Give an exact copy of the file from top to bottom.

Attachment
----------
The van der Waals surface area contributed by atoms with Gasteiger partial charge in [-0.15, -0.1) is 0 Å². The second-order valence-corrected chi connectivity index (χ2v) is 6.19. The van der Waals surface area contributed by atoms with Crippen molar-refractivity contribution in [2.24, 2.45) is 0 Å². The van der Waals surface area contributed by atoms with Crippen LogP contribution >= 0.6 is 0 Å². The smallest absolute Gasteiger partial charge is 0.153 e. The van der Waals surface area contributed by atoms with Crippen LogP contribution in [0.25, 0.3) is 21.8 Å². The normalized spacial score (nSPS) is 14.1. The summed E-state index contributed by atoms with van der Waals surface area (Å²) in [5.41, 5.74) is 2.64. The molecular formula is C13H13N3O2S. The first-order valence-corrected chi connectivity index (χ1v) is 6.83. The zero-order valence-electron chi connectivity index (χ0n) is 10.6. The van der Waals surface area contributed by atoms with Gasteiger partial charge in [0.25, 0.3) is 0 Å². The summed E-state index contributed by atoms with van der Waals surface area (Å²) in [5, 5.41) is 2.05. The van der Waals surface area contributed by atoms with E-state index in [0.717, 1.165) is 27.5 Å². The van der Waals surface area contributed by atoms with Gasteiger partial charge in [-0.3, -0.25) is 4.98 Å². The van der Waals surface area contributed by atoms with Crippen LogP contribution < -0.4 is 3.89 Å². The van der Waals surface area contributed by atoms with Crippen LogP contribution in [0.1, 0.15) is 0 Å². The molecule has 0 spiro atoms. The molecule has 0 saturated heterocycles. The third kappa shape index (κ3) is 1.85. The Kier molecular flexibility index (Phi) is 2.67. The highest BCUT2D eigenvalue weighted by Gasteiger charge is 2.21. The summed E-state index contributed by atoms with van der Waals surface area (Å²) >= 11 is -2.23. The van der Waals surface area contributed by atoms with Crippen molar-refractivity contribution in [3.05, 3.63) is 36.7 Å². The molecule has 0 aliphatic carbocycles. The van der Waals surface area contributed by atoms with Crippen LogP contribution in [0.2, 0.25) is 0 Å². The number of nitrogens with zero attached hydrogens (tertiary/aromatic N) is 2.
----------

The van der Waals surface area contributed by atoms with Gasteiger partial charge in [-0.15, -0.1) is 0 Å². The second-order valence-corrected chi connectivity index (χ2v) is 6.19. The van der Waals surface area contributed by atoms with Crippen molar-refractivity contribution in [2.24, 2.45) is 0 Å². The van der Waals surface area contributed by atoms with Crippen LogP contribution >= 0.6 is 0 Å². The smallest absolute Gasteiger partial charge is 0.153 e. The van der Waals surface area contributed by atoms with Crippen LogP contribution in [0.25, 0.3) is 21.8 Å². The normalized spacial score (nSPS) is 14.1. The summed E-state index contributed by atoms with van der Waals surface area (Å²) in [5.41, 5.74) is 2.64. The molecular formula is C13H13N3O2S. The first-order valence-corrected chi connectivity index (χ1v) is 6.83. The zero-order valence-electron chi connectivity index (χ0n) is 10.6. The van der Waals surface area contributed by atoms with Gasteiger partial charge in [0.25, 0.3) is 0 Å². The summed E-state index contributed by atoms with van der Waals surface area (Å²) in [5, 5.41) is 2.05. The van der Waals surface area contributed by atoms with E-state index in [0.717, 1.165) is 27.5 Å². The van der Waals surface area contributed by atoms with Gasteiger partial charge in [-0.3, -0.25) is 4.98 Å². The van der Waals surface area contributed by atoms with Crippen LogP contribution < -0.4 is 3.89 Å². The van der Waals surface area contributed by atoms with Crippen LogP contribution in [0.1, 0.15) is 0 Å². The molecule has 0 spiro atoms. The molecule has 0 saturated heterocycles. The third kappa shape index (κ3) is 1.85. The Kier molecular flexibility index (Phi) is 2.67. The highest BCUT2D eigenvalue weighted by Gasteiger charge is 2.21. The summed E-state index contributed by atoms with van der Waals surface area (Å²) >= 11 is -2.23. The van der Waals surface area contributed by atoms with Crippen molar-refractivity contribution in [3.05, 3.63) is 36.7 Å². The molecule has 0 aliphatic carbocycles. The van der Waals surface area contributed by atoms with Crippen LogP contribution in [0.2, 0.25) is 0 Å². The number of nitrogens with zero attached hydrogens (tertiary/aromatic N) is 2.